Christian-Muslim Relations in Egypt: Politics, Society and Interfaith Encounters
The subject of Christian-Muslim relations in the Middle East and indeed in the West attracts much academic and media attention. Henrik Lindberg Hansen analyzes this relationship in Egypt, offering an examination of the nature and role of religious dialogue in Egyptian society and politics. Analysing the three main religious organizations and institutions in Egypt (namely the Azhar University, the Muslim Brotherhood and the Coptic Orthodox Church) as well as a range of smaller dialogue initiatives (such as those of CEOSS, the Anglican and Catholic Churches and youth organisations), Hansen argues that religious dialogue involves a close examination of societal relations, and how these are understood and approached.
Prof. Mark Sedgwick, Arab and Islamic Studies, Aarhus University:
Christian-Muslim Relations in Egypt is essential reading for all those interested in today’s Egypt. The book is an important contribution to our understanding of the dynamics of Egyptian society and politics, as well as being a major addition to our knowledge of Christian-Muslim relations. Henrik Lindberg Hansen adds penetrating analysis to the authority of long experience. The book ends with an especially valuable chapter on the controversial events of 2011 and 2013, on their impact at the time, and on their possible future implications.
Dr. Kate Zebiri, Senior Lecturer in Arabic, School of Oriental and African Studies, University of London:
This study is a timely contribution to a hitherto neglected area, and highlights the vital importance of religion in Egyptian society and politics. Based on many years of experience on the ground, it greatly enhances our understanding of the dynamics of interfaith relations in Egypt. It sheds light on the different types of religious discrimination which occur, while also providing an innovative typology of the various dialogue initiatives in contemporary Egypt. Using the tools of sociology and social psychology, this book will be of interest to scholars, students and those working in the field of interfaith dialogue.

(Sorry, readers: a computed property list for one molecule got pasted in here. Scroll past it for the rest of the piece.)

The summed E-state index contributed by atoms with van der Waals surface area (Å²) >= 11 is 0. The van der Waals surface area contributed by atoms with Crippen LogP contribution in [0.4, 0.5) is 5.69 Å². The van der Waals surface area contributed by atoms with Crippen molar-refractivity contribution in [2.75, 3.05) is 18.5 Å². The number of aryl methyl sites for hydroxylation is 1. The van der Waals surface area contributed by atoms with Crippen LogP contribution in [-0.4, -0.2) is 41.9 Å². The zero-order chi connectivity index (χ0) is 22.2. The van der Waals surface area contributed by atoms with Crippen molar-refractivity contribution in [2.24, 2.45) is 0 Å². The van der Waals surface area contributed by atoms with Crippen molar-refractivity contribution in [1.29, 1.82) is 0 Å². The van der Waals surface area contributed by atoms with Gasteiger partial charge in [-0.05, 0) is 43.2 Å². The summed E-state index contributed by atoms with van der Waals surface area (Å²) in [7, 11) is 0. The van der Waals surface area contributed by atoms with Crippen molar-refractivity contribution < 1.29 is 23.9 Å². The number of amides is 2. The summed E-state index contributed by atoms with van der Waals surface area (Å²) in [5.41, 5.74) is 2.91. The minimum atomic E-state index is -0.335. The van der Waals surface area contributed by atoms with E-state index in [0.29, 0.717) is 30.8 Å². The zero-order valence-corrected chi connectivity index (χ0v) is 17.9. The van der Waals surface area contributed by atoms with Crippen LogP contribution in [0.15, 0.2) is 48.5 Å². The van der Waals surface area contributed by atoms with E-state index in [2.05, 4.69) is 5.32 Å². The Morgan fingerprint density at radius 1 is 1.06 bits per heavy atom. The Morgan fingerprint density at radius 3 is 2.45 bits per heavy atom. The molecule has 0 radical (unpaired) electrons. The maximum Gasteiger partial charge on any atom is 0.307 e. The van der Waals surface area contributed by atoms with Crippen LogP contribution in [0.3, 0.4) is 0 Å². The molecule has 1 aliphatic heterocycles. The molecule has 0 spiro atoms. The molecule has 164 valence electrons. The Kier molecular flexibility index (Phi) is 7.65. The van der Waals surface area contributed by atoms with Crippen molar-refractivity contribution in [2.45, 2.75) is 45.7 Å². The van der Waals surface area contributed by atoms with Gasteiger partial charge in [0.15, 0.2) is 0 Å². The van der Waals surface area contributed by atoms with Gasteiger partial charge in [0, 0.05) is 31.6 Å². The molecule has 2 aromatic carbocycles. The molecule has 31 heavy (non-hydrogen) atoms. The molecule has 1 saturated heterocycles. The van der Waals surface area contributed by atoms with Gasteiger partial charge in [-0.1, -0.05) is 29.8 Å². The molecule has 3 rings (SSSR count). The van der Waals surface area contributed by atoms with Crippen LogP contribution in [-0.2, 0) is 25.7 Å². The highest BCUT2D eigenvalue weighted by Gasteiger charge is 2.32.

Prof. David Thomas, School of Philosophy, Theology and Religion, University of Birmingham:
The networks that operate in Egyptian society are involved and hard to discern, yet they are essential to maintaining relations between both individuals and groups. In this study, Henrik Lindberg Hansen, who has spent many years living in Egypt, shows how dialogue between Christians and Muslims operates through these networks and profits from the links they provide. His study gives a rare insight into unseen aspects of dialogue in Egypt, and makes an unusual and distinctive contribution to research in the field of Christian-Muslim dialogue. This book will give both newcomers and established researchers in the field fresh understandings of the practicalities of dialogue and the intricate relations between Egyptian society and religion.
Christian-Muslim Relations in Egypt closely examines the context of the society in which the dialogue between representatives of these two religions takes place, and how these social groups position themselves and the individuals within them. Focusing on what it means to have interfaith discourse in the Middle East, and how this feeds into the navigation and negotiation of social identities, the book offers analysis of the different types of inter-religious dialogue that have occurred. Arguing that these dialogues form an essential part of Egypt’s social structure, Hansen also examines how the construction of identity and emotional patterns fits into this. He therefore looks at instances of successful dialogue, as well as occasions where resentment or discrimination threaten attempts to create closer ties between Egypt’s Christians and Muslims.
The book includes analysis of the occasions of violence against and dialogue initiatives involving Christian communities in 2011 and the fall of the Muslim Brotherhood from power in 2013, and thus provides a wide-ranging exploration of the importance of religion in Egyptian society and everyday encounters with a religious other. The book is consequently vital for practitioners as well as researchers dealing with religious minorities in the Middle East and interfaith dialogue in a wider context.
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